‘You can easily survive on 1,700 euros’
Lou de Leij, dean of the Groningen Graduate Schools, is a happy man. He has had a plan at the ready for some time, of course. He has been working together with the Graduate Schools project leader Marjan Koopmans to develop a bursary experiment for the RUG for over a year. He hopes to be able to implement the plan soon.
When the Ministry of Education decided not to incorporate the bursary system into the new Education Act, it seemed that the bursary positions were done for. However, minister Bussemaker created a loophole in the form of an ‘experiment’. This experiment should make clearer what the obstacles are. Many are already known: some of them were at one time the reason for the AIO system (the predecessor to the current system, ed.), others came to light in a series of lawsuits about the issue (see box ‘The history of bursaries’).
‘This is a good plan’
But De Leij is optimistic. He is convinced that his plan is good. On his desk is the printed version of the governmental decree. This contains the frameworks to which the experiment has to conform.
In De Leij’s plan, bursary PhD. candidates will receive a net salary of 1,700 euros a month. If that is subject to taxation, then the amount will have to be changed. ‘You can easily survive on 1,700 euros’, says De Leij. ‘But it shouldn’t be any less than that.’
Bursary PhD. students are not granted employee status, do not accrue any pension and are not entitled to a redundancy payment scheme. This has been criticised a lot. De Leij brushes aside that criticism. ‘We’re talking about young people who have plenty of time to accrue a pension. And we’ve seen that the redundancy payment scheme makes bursary PhD. candidates graduate sooner and on schedule more often than without it.’ Still, De Leij wants proper health insurance and disability insurance to be made available.
The Netherlands as a knowledge economy
‘They don’t dare offend them’
‘However’, De Leij continues, ‘the most important thing is that bursary PhD. candidates can pick their own subject and supervisor.’ This curiosity-driven approach should encourage these PhD. candidates to be bolder in their research. The plan will also allow them to indicate which specialisations and extra courses they feel are necessary to their research and general education.
‘The second condition is important as well’, says the dean. ‘We want to better prepare the PhD. candidates for a career both within and outside the university. De Leij thinks too few PhD. candidates are prepared for the job market. ‘That can and should be better. We want people to pay more attention to that during the PhD. track.’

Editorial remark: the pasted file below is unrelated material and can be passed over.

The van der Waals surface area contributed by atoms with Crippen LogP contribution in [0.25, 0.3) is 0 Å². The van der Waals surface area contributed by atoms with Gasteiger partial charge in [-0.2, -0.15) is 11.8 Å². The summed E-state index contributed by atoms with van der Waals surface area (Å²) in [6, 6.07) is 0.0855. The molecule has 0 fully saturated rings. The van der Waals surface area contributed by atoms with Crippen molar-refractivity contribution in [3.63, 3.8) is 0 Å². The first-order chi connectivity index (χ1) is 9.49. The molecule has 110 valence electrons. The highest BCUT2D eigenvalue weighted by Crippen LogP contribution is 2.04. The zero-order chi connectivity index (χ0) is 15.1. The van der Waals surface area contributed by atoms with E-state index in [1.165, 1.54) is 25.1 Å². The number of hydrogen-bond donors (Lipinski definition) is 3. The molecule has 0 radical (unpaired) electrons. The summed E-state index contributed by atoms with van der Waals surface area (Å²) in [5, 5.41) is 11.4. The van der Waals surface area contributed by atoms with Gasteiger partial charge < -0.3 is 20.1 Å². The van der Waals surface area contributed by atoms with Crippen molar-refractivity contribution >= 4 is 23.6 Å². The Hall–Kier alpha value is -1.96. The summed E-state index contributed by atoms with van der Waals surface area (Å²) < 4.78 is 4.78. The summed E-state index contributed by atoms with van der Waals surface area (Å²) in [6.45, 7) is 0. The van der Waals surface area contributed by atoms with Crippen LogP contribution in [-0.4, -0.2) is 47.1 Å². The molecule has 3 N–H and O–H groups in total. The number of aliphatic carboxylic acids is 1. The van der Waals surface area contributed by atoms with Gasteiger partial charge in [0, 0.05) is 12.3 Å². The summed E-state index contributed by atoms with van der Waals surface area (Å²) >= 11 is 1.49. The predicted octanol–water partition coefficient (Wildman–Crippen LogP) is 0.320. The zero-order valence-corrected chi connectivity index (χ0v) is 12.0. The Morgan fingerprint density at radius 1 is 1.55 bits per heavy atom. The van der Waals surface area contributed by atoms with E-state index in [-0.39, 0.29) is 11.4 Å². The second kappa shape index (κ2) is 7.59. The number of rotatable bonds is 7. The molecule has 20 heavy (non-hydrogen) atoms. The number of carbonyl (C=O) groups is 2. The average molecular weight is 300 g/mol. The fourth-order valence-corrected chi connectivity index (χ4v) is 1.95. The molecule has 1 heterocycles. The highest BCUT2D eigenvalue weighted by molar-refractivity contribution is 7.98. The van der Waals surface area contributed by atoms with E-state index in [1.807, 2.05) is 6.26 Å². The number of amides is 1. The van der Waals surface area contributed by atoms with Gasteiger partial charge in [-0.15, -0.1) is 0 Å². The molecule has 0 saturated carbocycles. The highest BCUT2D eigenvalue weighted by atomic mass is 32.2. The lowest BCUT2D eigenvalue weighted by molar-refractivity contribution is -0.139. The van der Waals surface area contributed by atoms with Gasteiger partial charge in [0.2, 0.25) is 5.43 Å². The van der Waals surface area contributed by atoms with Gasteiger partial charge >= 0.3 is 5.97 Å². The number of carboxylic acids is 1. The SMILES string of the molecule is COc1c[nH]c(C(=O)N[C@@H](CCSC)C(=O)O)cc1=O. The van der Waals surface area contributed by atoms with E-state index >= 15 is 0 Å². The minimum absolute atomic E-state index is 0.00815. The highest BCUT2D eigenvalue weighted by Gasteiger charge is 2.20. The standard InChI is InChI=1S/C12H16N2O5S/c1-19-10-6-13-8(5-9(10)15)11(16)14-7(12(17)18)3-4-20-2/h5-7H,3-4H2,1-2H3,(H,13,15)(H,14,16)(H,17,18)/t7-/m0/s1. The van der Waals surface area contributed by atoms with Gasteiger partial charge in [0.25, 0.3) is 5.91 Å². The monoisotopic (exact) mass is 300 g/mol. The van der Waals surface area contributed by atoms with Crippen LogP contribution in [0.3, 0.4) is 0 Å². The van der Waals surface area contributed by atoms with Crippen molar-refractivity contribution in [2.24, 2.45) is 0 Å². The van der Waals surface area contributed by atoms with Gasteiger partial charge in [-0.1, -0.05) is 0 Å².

One of the reasons the plans for the PhD. experiment are criticised is because it concerns budget cuts. De Leij objects to that: ‘There will be no budget cuts. On the contrary, we can now hire more PhD. candidates for the same amount of money. If the Netherlands wants to be higher on the list of knowledge economies, then we have to produce more PhD. candidates. And we can do that.’
Most Dutch universities are hesitant about experiments such as this. ‘They’re too cautious’, says De Leij. According to him, many universities fear the reactions from the current PhD. candidates: ‘They don’t dare offend them. They’re afraid of the PhD. candidates on the university councils and think this is how they do them a favour, which is obviously untrue.’
Time is running out
De Leij doesn’t seem overly afraid of criticism himself. ‘I’ve been working on the plan for a long time and I try to involve everyone as much as possible. Together with Koopmans, I went to all the faculties to hear their criticism. That was not a lot of fun, but it was necessary and illuminating. Then, I tried to assuage that criticism as much as possible by presenting solutions. Right now, it looks as though all the faculties agree with the plan and will join in.’
PhD. organisations GRIN and Gopher are also closely involved. Eric de Vries, Gopher’s chairman, has faith in the plans. ‘The difference with all the previous plans is that there are better fringe benefits. There are some remaining steps, of course, but we’re positive.’
De Vries is especially satisfied with the option of writing your own research proposal. ‘This could lead to fewer predictable research proposals and that would be pretty cool’, says De Vries. GRIN is also placated and says in a statement that the plan can contribute to improving the university’s international standards.
Time is running out. The plan has to be handed in to the Ministry of Education before 15 March. De Leij is feeling the pressure. He has to get the College of Deans to agree with the plan before that time. The University Council also still needs to discuss it.
The minister will decide which experiments to improve before 1 May. Next, they can recruit PhD. candidates. In September, they can start the experiment. De Leij is confident. He is convinced that Education minister Bussemaker will approve his plan.